This article was originally published in the April 4, 2017 issue of the Pensacola News Journal.
A group of Panhandle lawyers has started a nonprofit that aims to reduce the cost and emotional turmoil of divorces.
West Florida Collaborative Law has been in existence for only a few months, but Milton lawyer John Susko said the group already has more than a dozen attorneys, as well as financial and mental health professionals, who are helping grow the program.
The idea behind collaborative family law is that instead of spending time and money in courtrooms, couples talk out their divorce through mediation and back-and-forth discussion, Susko said.
It’s not a new idea — collaborative law has been around in other states for decades — but Florida officially recognized the process only by passing a bill in last year’s legislative session.
“(Traditional litigation) is not a pleasant situation,” Susko said. “I don’t think that family law cases were ever meant to be decided by men and women in black robes.”
Collaborative family law saves money by using a mutual financial professional and time because there’s no need to wait for hearings, court dates and at attorney filings, Susko said.
For the lawyers, however, the process requires a shift in thought, according to Amy Kicklighter Waddell, an attorney with Waddell & Waddell.
“It’s inherent with litigation you have strategies as an attorney that if you’re going to court you don’t want the other side to know about,” she said.
Having just finished her first local collaborative law case, Waddell said shifting from the “us vs. them” mentality an attorney faces in court was an adjustment, but it allowed more forthright discussion.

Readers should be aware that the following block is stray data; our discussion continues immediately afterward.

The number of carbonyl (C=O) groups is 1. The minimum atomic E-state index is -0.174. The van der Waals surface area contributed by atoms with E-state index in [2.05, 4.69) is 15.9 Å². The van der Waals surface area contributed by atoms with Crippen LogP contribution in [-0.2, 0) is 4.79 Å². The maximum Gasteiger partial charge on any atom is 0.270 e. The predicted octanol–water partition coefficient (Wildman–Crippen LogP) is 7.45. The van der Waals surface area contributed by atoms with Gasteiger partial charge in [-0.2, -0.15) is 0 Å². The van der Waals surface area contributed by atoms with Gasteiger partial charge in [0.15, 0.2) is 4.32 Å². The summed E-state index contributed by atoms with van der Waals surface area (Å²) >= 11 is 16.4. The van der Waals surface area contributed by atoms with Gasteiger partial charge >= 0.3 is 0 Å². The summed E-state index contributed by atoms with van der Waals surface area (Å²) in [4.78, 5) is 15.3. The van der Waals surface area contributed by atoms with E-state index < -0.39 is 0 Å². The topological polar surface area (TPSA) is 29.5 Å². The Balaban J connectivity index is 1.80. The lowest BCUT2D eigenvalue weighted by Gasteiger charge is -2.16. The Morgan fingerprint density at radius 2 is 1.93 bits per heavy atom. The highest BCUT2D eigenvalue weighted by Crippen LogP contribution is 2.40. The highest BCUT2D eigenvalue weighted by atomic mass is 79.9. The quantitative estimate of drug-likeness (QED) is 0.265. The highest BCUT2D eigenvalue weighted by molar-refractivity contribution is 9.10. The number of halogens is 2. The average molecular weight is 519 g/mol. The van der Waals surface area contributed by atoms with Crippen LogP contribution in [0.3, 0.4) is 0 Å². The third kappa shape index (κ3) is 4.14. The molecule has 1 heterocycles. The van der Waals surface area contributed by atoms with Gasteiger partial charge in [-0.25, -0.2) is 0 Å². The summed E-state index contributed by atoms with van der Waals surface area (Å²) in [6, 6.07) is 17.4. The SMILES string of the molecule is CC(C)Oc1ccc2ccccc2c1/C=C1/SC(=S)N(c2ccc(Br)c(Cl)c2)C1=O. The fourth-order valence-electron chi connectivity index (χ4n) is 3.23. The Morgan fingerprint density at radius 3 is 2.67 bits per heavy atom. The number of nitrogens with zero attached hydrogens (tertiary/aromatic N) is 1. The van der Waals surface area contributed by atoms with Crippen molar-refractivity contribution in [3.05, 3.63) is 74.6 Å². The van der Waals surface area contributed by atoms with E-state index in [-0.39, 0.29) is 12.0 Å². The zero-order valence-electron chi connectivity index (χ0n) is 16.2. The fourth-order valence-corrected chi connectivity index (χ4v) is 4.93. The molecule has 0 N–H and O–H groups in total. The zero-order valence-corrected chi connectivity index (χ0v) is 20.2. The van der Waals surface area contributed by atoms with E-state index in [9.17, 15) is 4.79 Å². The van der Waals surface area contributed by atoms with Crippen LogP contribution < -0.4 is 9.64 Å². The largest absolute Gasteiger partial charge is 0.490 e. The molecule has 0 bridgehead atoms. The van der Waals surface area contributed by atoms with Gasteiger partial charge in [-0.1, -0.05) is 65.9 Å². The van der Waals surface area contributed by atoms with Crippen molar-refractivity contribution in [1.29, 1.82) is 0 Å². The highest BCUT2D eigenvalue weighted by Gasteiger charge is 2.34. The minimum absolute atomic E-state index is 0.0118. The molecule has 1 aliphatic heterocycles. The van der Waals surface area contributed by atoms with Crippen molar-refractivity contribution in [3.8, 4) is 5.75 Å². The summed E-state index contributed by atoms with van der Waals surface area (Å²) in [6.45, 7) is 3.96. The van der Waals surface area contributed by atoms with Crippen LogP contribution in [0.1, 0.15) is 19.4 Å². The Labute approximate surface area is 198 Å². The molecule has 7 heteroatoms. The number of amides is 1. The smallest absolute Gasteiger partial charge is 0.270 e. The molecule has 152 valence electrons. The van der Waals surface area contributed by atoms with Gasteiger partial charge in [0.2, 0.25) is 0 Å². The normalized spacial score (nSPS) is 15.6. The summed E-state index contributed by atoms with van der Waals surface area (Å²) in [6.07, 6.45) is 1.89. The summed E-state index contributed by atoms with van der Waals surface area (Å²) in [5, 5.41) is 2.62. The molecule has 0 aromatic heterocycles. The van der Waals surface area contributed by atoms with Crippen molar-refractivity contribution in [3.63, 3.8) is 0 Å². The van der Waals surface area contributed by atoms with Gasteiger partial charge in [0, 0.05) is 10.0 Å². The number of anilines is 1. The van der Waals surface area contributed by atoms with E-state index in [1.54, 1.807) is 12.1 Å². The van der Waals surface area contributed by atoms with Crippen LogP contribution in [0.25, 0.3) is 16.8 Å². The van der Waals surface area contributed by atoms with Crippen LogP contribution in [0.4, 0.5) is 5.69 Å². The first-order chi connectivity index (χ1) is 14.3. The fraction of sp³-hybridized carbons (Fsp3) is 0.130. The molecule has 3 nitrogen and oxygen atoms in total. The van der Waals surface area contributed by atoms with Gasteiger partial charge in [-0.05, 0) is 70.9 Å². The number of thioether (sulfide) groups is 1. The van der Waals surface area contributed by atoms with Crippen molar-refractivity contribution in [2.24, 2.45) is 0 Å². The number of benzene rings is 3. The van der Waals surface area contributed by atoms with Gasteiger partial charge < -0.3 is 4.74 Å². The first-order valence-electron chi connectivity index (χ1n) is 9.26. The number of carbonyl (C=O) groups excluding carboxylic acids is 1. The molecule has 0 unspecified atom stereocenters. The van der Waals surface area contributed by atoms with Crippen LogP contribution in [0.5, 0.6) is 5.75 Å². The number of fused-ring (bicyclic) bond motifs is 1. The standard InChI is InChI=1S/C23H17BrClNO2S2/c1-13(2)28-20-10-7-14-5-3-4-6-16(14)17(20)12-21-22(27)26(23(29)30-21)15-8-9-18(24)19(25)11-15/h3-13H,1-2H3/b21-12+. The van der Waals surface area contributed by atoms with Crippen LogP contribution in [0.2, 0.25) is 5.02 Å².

“I’ve never been able to openly discuss my legal arguments, but with this, there was no reason for me to hide the ball because it wasn’t going to court,” she said. “I could say this issue is very hot for my client, it’s very emotional and let’s keep that in mind when we go in here and come up with a plan.”
Mediating outside the courtroom means less backlog in the court system itself, Waddell said.
“When I was first approached about this, I didn’t get it,” she said. “I thought this seems like a waste of money, let’s send an offer and if they don’t like it, we’ll go to court. … Then I realized the parties are invested in the process. The parties have to want to do it this way.”
Susko said when a couple begin the collaborative process, they establish ground rules, which include the caveat that if ever it becomes hostile and the process is no longer working, they’ll go to traditional court. Their collaborative lawyers couldn’t represent them in court, and the mental health and financial professionals who had been working on the case couldn’t be involved in traditional proceedings or called as witnesses.
Susko said collaborative law has been used in other states in cases outside of family law, including in wrongful death and elder care situations.
Waddell said it’s about understanding the other side’s point-of-view, and she expects as more Florida families hear about the collaborative process, they’ll opt for the out-of-court option.
“People come in thinking it’s all about the fight, but it’s not,” she said. “That’s not what family law is about.”